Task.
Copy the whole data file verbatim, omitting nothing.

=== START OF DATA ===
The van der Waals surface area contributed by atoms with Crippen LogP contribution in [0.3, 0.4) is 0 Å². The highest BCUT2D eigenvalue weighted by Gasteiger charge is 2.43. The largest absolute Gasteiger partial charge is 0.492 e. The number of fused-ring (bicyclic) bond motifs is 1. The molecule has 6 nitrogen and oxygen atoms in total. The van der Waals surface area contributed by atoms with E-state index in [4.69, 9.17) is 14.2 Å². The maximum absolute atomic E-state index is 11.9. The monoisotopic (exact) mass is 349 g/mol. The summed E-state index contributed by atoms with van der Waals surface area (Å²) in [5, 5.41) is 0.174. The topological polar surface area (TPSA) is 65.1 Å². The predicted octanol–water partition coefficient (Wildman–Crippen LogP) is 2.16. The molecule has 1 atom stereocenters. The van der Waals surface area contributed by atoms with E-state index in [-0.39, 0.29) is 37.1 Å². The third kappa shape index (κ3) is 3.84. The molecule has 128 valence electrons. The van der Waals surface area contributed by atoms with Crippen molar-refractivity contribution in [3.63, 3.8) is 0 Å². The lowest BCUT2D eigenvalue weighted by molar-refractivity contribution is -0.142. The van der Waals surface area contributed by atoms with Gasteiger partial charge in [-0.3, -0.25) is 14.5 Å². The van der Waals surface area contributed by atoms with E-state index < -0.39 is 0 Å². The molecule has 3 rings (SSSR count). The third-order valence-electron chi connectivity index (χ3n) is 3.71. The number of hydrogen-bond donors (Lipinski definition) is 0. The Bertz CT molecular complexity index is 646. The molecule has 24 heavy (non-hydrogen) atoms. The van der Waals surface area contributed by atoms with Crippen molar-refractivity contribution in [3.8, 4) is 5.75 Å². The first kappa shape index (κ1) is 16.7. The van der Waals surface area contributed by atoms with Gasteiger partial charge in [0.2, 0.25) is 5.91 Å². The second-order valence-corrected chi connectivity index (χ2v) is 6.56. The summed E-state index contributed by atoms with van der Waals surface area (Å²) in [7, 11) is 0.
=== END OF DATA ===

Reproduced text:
The van der Waals surface area contributed by atoms with Crippen LogP contribution in [0.3, 0.4) is 0 Å². The highest BCUT2D eigenvalue weighted by Gasteiger charge is 2.43. The largest absolute Gasteiger partial charge is 0.492 e. The number of fused-ring (bicyclic) bond motifs is 1. The molecule has 6 nitrogen and oxygen atoms in total. The van der Waals surface area contributed by atoms with E-state index in [4.69, 9.17) is 14.2 Å². The maximum absolute atomic E-state index is 11.9. The monoisotopic (exact) mass is 349 g/mol. The summed E-state index contributed by atoms with van der Waals surface area (Å²) in [5, 5.41) is 0.174. The topological polar surface area (TPSA) is 65.1 Å². The predicted octanol–water partition coefficient (Wildman–Crippen LogP) is 2.16. The molecule has 1 atom stereocenters. The van der Waals surface area contributed by atoms with E-state index in [-0.39, 0.29) is 37.1 Å². The third kappa shape index (κ3) is 3.84. The molecule has 128 valence electrons. The van der Waals surface area contributed by atoms with Crippen molar-refractivity contribution in [3.63, 3.8) is 0 Å². The lowest BCUT2D eigenvalue weighted by molar-refractivity contribution is -0.142. The van der Waals surface area contributed by atoms with Gasteiger partial charge in [-0.3, -0.25) is 14.5 Å². The van der Waals surface area contributed by atoms with E-state index < -0.39 is 0 Å². The molecule has 3 rings (SSSR count). The third-order valence-electron chi connectivity index (χ3n) is 3.71. The number of hydrogen-bond donors (Lipinski definition) is 0. The Bertz CT molecular complexity index is 646. The molecule has 24 heavy (non-hydrogen) atoms. The van der Waals surface area contributed by atoms with Crippen molar-refractivity contribution in [3.8, 4) is 5.75 Å². The first kappa shape index (κ1) is 16.7. The van der Waals surface area contributed by atoms with Gasteiger partial charge in [0.2, 0.25) is 5.91 Å². The second-order valence-corrected chi connectivity index (χ2v) is 6.56. The summed E-state index contributed by atoms with van der Waals surface area (Å²) in [7, 11) is 0.